More windfarms in Wales likely says UK minister
More windfarms and pylons may be built in Wales in the national interest, says UK Energy Minister Charles Hendry.
It could mean the pylons being sited against the wishes of local people, he said.
He was speaking as campaigners opposed to turbines in mid Wales protested to the Senedd.
Decisions on large developments rest with the UK government but campaigners said they wanted to remind AMs of their opposition to more turbines.
It was the latest in a series of protests staged by campaigners against wind turbines in Wales.
Seven areas of mid and south Wales were chosen for the development of windfarms under a Welsh government policy known as Tan 8 in 2005.
There have been calls for Welsh ministers to look again at where windfarms can be sited.
Mr Hendry told BBC Wales: "The reason why this is a national decision is that yes, the local views are important and that's an absolute statutory part of the process, but at the end of the day we are making decisions on a national interest.
"Sometimes we do have to have the investment in the infrastructure.
"We can't have invisible electricity - we have to have physical plant. We have to have grid connections to get it where it needs to be."
Seven vehicles with trailers and banners were driven by the group Montgomeryshire Against Pylons to the Senedd in Cardiff Bay.
Spokesman Jonathan Wilkinson said they wanted to remind AMs of the strong opposition to proposed turbines and pylons in their area.
"Necessary or not, the first thing they need to do is engage with the local communities which is something they've completely failed to do," he said.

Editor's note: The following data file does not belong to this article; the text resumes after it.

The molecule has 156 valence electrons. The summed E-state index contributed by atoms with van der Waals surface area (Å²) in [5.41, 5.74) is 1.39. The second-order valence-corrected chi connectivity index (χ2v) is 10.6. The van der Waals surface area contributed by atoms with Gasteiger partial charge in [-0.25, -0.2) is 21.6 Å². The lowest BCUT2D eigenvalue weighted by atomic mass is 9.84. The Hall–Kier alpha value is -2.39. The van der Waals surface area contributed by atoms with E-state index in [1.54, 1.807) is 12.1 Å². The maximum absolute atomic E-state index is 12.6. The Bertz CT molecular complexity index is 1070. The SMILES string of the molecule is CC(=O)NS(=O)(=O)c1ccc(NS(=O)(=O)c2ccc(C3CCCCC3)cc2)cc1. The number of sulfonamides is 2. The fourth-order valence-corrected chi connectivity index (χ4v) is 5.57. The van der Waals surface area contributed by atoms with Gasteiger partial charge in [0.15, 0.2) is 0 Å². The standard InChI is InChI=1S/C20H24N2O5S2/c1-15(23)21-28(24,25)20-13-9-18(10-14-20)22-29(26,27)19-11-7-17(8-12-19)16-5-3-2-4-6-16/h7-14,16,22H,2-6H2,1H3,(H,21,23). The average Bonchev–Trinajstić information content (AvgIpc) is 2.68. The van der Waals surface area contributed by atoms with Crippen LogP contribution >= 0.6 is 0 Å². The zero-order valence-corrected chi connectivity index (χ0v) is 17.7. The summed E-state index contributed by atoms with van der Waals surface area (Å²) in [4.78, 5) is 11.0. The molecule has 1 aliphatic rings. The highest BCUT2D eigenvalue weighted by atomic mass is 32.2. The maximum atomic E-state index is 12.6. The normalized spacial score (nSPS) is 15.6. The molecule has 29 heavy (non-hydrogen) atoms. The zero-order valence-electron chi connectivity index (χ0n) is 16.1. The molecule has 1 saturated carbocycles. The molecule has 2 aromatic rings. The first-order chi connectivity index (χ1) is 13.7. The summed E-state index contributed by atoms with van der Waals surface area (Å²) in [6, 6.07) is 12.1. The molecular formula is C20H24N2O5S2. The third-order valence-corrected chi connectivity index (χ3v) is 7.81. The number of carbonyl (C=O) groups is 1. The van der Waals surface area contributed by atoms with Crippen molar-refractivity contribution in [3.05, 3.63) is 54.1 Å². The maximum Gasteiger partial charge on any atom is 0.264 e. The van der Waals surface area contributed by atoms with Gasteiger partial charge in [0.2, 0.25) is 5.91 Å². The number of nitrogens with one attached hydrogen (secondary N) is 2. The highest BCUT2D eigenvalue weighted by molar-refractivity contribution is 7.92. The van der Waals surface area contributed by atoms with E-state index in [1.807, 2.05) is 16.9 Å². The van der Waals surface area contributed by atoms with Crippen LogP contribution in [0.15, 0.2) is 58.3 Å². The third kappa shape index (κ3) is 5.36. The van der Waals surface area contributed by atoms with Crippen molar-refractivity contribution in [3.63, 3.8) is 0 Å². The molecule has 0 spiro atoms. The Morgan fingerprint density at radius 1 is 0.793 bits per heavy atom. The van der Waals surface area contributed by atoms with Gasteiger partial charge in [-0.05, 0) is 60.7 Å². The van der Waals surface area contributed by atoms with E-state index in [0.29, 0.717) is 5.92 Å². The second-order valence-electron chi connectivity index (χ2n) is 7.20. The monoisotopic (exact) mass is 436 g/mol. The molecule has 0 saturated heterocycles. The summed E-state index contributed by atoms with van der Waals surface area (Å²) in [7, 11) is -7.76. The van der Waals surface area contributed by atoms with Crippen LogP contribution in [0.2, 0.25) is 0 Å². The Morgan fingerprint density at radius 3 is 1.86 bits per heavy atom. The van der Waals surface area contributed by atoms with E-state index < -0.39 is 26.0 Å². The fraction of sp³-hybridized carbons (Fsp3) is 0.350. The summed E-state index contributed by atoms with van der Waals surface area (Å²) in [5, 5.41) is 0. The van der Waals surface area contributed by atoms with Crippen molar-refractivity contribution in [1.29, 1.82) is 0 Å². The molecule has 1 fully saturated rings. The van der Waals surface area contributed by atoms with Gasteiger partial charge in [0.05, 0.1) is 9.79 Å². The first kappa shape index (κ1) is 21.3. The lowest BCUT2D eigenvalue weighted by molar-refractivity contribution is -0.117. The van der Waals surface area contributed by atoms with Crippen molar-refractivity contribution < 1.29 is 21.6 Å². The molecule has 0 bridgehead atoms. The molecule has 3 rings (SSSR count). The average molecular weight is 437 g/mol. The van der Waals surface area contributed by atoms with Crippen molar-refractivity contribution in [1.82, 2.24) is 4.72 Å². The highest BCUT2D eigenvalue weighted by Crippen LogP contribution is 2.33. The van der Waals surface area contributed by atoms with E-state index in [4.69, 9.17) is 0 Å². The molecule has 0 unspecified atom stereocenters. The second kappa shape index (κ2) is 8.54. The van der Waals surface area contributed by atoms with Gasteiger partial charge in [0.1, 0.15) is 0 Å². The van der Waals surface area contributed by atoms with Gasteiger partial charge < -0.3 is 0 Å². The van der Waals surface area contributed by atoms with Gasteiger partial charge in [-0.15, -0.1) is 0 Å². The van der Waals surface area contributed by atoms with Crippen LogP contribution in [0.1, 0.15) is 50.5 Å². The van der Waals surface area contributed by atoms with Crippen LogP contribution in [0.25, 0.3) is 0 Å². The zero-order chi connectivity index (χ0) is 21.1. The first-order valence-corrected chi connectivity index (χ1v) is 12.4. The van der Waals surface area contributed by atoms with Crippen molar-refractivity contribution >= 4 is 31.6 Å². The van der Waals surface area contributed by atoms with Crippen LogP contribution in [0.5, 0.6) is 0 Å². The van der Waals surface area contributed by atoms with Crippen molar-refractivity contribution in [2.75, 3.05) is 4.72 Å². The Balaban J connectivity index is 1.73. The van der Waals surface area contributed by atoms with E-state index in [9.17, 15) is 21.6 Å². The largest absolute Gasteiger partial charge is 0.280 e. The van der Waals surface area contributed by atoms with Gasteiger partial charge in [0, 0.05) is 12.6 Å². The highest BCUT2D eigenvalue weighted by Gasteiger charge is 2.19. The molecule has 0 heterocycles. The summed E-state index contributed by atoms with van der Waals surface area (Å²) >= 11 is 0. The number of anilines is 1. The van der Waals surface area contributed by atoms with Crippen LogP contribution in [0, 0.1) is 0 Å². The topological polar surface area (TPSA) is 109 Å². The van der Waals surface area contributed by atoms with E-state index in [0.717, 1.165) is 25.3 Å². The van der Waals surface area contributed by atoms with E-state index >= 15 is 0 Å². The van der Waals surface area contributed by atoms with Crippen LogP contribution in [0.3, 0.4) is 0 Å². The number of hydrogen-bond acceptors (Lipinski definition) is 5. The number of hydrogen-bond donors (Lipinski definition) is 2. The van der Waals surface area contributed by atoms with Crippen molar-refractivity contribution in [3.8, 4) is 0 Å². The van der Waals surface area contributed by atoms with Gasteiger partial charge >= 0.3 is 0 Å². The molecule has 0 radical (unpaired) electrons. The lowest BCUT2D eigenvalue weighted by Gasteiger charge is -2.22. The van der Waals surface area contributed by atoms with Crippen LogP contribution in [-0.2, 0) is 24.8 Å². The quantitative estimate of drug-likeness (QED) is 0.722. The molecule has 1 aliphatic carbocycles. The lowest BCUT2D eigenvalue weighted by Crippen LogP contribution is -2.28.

"We have brought a report to the assembly today for all the AMs to see.
"We are putting forward our views as to why we think it's totally unsuitable for where we live and not only that - a very inefficient way for generating the much needed power we need in this country."
In June, First Minister Carwyn Jones said Welsh government planning guidelines on the number of windfarms should in future be regarded as an upper limit.
But in a written statement issued on Wednesday he said he wanted to "maximise" electricity generation from renewable sources on land and offshore.
Wales was "open for business" and was working with the industry, he said.
A more detailed energy policy is expected in the new year.
Speaking to reporters on Thursday, Mr Jones said: "Do we want to see more wind? That's right.
"There are limits to that. We have made our view clear with the limits we have expresses in Tan 8.
"The UK government has of course said that they will ignore Tan 8 - that's the difficulty."
He said the country had to "make sure we are not over-reliant on expensive sources of energy that come from abroad".
Energy companies warned a committee of AMs last month that they could shun Wales because the planning process was so complicated. They also said recent announcements by the Welsh government as "left the industry confused".
A source close to the first minister said: "When Mr Hendry talks about the 'national interest' he is course talking about England's interest, not that of Wales."